And when it came to the crunch, he’d kept putting off going home, he was dragging out his stay in this neck of the mountain. He was dragging his feet, to be blunt. He was hanging around for the sake of these European wolves with their paltry grey coats, no more than poor panting cousins of those thick-coated, brightly coloured Arctic beasts that deserved all his affection, or so he reckoned. He was hanging around for the sake of the swarming insects, the rivulets of sweat, the charred undergrowth and the crackling heat of the Mediterranean lands. “Just you stick around, you haven’t seen the half of it,” Mercier would tell him rather pompously, with the proud manner of a hard-baked habitué and survivor of solar onslaught. “This is only June.”
And he was hanging around, let’s face it, for Camille.
Round here they called it “rooting in”.
“I don’t hold it against you,” Mercier had said to him,
seriously, “but it’s better you know: you’re rooting in.”
“OK then, now I know,” Johnstone had replied.
He stopped the camera, put it down gently on his rucksack and shaded it with a white canvas sheet. Young Marcus had gone off out of sight, heading north.
“Gone to hunt before it gets really hot,” Mercier observed.
Johnstone sprinkled water on his face, dampened his hat, took a dozen sips. Good Lord, what a sun. Never known anything so hellish.
“Three cubs at least,” Mercier mumbled.
“I’m being fried alive,” Johnstone said, grimacing as he passed a hand over his shoulder.
“Just you wait. You haven’t seen the half of it.”
poured the pasta from the pan into the colander, watched distractedly as the water drained off, then dumped the whole lot on a plate. With grated cheese and tomato sauce, that would do fine for tonight. He’d come home late after interrogating a cretin of a youth for hours on end, until eleven. Adamsberg was slow in any case. He did not like to rush things or people, however cretinous they might be. He especially did not like to rush himself. The television was on with the volume set low, nothing but wars, wars, and more wars. He ferreted about in the cutlery drawer, making all sorts of noise, found a fork, and stood in front of the set.
. . . wolves in the Mercantour National Park have once again gone on the attack in a locality in the department of the Alpes-Maritimes that had up to now been spared. This time, people are talking of an animal of unusual size. Truth or legend? To find out, our special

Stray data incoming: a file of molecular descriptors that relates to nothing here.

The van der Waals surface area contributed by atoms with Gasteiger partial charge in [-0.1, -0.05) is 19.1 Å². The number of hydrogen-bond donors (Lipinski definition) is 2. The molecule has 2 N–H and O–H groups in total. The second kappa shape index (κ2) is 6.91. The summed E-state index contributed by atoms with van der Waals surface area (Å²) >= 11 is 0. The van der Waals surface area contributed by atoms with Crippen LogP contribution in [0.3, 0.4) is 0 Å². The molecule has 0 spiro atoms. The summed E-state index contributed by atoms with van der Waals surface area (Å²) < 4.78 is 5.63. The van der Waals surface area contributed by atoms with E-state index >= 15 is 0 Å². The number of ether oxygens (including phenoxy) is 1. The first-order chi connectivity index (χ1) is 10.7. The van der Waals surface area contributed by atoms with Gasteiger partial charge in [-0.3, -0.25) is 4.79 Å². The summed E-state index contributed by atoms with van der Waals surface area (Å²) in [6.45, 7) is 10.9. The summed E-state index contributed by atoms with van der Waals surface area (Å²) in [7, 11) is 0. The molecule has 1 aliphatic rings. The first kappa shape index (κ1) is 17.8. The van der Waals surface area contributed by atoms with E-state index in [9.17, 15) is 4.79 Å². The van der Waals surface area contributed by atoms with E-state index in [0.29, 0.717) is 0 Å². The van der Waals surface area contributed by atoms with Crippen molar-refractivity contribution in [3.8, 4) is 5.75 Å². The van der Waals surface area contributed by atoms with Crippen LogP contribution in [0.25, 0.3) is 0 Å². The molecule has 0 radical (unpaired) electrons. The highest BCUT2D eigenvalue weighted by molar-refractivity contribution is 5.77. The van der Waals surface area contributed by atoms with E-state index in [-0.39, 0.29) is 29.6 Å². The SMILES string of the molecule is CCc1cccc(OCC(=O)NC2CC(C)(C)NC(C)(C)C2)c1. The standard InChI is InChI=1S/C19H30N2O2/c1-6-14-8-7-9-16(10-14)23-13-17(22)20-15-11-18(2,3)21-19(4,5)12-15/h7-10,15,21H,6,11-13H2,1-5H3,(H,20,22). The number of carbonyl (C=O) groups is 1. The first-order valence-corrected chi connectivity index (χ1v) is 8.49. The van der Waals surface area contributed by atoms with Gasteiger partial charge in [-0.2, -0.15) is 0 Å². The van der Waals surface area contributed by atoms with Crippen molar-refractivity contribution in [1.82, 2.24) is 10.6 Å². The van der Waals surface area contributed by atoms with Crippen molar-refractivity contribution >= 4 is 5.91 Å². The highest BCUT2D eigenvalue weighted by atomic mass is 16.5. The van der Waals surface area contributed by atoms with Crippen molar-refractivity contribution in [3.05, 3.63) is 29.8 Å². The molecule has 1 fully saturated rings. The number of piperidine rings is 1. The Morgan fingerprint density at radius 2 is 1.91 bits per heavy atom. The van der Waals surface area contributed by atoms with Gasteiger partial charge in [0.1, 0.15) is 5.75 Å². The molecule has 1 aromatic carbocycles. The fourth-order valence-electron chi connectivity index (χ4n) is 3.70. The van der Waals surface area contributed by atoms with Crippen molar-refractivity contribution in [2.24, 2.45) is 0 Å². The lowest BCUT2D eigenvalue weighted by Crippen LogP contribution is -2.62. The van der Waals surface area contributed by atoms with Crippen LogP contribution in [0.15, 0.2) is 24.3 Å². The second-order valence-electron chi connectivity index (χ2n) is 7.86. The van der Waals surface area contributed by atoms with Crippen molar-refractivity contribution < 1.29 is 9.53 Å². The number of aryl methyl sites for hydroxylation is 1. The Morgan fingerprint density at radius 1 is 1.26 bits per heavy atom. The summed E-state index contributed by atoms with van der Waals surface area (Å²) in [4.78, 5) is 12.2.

. . .
Adamsberg moved cautiously towards the TV, plate in hand, tiptoeing as if he did not want to frighten the announcer. One false movement from Adamsberg and the guy might fly from the screen without finishing the terrific wolf story he’d just begun. He turned up the sound and stepped back. Adamsberg was fond of wolves, the way you can be fond of your nightmares. His whole childhood in the Pyrenees had been shrouded in old folks’ accounts of the saga of the last wild wolves in France. When he walked the mountain paths in the dark, at the age of nine, when his father sent him out to gather kindling –
no arguing, now
– he used to think he could see yellow eyes trained on him all along the way.
Them eyes, sonny boy, them wolves’ eyes, they burn bright in the night, they do. Bright as a flaming brand
Nowadays when he went back down to those parts, to his mountain home, he retraced the same paths in the pitch dark. That’s what makes human beings so hopeless, really. They cling to the worst things they’ve known.
He had heard it said – a few years back – that some wolves from the Abruzzi had crossed the Alps into France. Just a gang of tearaways, in a manner of speaking. Boozers on a night out. A friendly raid, a symbolic return, all hail and welcome to you three moth-eaten beasts from the Abruzzi. Ciao, fellas. Since when, he assumed, some guys had been pampering the predators on the sheltered marl of the Mercantour National Park, and the wolves had lunched on fresh lamb from time to time. But he had not seen such pictures before. So were those good lads from the
suddenly getting violent? Adamsberg ate his pasta in silence as he watched sequences of dismembered sheep, bloodied soil, the gnarled face of a shepherd, and the stained carcass of one sheep that had been torn to pieces lying on meadow grass. The camera gave morbidly indulgent close-ups of the carnage, and the reporter plied the locals with leading questions, fanning the flames of anger among the country folk. They had edited into the news report shots of snarling wolves’ snouts lifted from old documentaries, more probably about the Balkans than about the Alps. It was enough to make you think that the whole hinterland of Nice was reeling under the onslaught of packs of wild beasts while aged shepherds stood their ground with pride, looking the enemy in the eye.
They burn bright in the night, they do, bright as a flaming brand